What constitutes as relevant investments under the Climate Bonds AFOLU Standard will vary according to sector and geography but there are some general themes. For example, investments will be needed to change production methods, switch to improved crop varieties, reduce fossil-fuel based inputs, or sometimes shift to another production system altogether.
Marc Sadler, Adviser in the Agriculture Global Practice at the World Bank says, “Increasingly, investments need to deliver multiple outcomes. This could not be more pertinent for AFOLU related investments, which must deliver on increased food security, enhanced resilience and reduced emissions.
The challenge for the global food system and the landscapes it operates in are real, immediate and critical. Success will be dependent on leveraging both public and private capital in the AFOLU space, which will be challenging for this emerging, but essential asset class.”
Investors are looking for standards
Investors are becoming increasingly aware of the immense risks associated with unsustainable AFOLU management practices.
In this context, the Climate Bonds AFOLU Standard serves two important functions: first, it signals to investors what a green investment is within the AFOLU sectors, and second, creates a consistent, science-based framework to review and monitor relevant bond issuance to simplify this process for investors.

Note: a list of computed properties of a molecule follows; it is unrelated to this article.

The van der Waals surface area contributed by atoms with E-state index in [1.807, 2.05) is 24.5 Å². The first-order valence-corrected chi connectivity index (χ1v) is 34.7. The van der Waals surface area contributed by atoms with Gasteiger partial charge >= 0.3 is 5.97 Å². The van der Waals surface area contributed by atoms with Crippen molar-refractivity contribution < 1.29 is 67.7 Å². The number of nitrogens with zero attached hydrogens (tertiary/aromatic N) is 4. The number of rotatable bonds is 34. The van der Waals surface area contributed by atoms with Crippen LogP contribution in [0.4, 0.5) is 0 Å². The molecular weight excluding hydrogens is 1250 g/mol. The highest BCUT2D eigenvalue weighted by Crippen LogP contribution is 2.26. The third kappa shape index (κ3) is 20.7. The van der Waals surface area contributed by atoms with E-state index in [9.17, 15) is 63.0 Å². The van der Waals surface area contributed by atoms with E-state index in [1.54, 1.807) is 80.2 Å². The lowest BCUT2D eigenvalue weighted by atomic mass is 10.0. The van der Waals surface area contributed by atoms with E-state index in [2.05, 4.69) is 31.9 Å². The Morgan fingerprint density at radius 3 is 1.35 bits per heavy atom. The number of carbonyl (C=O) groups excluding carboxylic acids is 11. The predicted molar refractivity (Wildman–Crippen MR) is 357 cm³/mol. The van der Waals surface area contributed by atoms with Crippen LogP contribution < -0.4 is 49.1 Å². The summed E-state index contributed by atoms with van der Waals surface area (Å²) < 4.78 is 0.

By doing this, the Climate Bonds AFOLU Standard aims to spur increased investment in both agriculture and sustainable forestry.
Christine Negra, Director of Research at EcoAgriculture Partners, says: “When companies and governments have adequate financing for cost-effective adaptation investments, they can ensure stable commodity sourcing and sustainable well-being.”
Members of the Technical and Industry expert committees who advised on development of the Climate Bond AFOLU standard believe that it is a meaningful signal to investors. It will also serve as a useful framework for companies and other intermediaries, attracting more issuers to the table in the sector.
Henry Neufeldt, Head of the Climate Change Unit at the World Agroforestry Centre (ICRAF), says, “Climate Bonds can help in providing the necessary framework to lower investment risks perceived by public and private investors, when it comes to engaging in a more sustainable way of managing land in developing countries.”